What a brave, intricate and marvelously original piece of work!

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Thanks for that, I will actually make a note on her and check it out. I do enjoy anything that gets under the State. A few years back I read R Dolan, UFO’s and the National Security State and have only just recovered!

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I am sorry for your friend’s loss. There’s a lot in that book for us earthlings. For instance, we need to stop focusing on the “awful times” and concentrate on the “good ones”. I hope your friend finds solace in that.

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The sad news didnt come as a surprise to him, but still, its one of the worst experiences we can have. Thanks Pal its very nice of you to say! He’d happily meet her again on Tralfamadore.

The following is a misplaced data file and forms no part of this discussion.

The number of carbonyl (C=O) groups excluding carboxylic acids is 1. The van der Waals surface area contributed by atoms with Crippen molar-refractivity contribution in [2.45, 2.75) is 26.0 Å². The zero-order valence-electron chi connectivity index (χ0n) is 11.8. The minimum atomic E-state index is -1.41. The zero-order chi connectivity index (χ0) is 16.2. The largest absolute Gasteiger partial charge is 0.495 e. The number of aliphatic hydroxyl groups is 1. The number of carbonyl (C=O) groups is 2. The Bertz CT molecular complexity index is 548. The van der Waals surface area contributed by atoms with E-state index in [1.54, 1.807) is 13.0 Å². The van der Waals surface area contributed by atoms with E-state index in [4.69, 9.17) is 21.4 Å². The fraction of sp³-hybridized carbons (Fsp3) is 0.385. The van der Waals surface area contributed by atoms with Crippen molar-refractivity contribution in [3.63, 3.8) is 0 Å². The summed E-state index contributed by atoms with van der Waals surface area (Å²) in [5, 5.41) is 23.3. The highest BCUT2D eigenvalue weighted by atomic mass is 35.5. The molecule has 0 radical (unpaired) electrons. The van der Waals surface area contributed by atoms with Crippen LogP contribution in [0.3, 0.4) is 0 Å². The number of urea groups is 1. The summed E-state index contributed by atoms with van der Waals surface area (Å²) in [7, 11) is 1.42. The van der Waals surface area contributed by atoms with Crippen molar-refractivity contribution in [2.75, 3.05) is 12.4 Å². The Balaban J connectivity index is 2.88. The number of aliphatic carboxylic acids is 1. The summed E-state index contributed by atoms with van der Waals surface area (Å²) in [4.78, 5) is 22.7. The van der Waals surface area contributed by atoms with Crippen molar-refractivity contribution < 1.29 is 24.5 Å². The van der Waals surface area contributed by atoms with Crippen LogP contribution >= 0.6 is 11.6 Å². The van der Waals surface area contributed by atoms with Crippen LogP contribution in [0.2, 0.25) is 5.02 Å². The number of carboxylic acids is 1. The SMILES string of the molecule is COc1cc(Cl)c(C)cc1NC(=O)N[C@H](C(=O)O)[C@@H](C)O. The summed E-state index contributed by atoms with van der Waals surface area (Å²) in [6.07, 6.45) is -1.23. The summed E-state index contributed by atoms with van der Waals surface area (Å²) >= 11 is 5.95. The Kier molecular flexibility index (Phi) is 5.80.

Incidentally, the Tralfamadorian (is that a word!) view of time was completely mind boggling!

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That was indeed a mind bender. I believe they also told you freewill exists only on Earth. That wasn’t easy either.

Man, I love that book. Your description of it above was so good.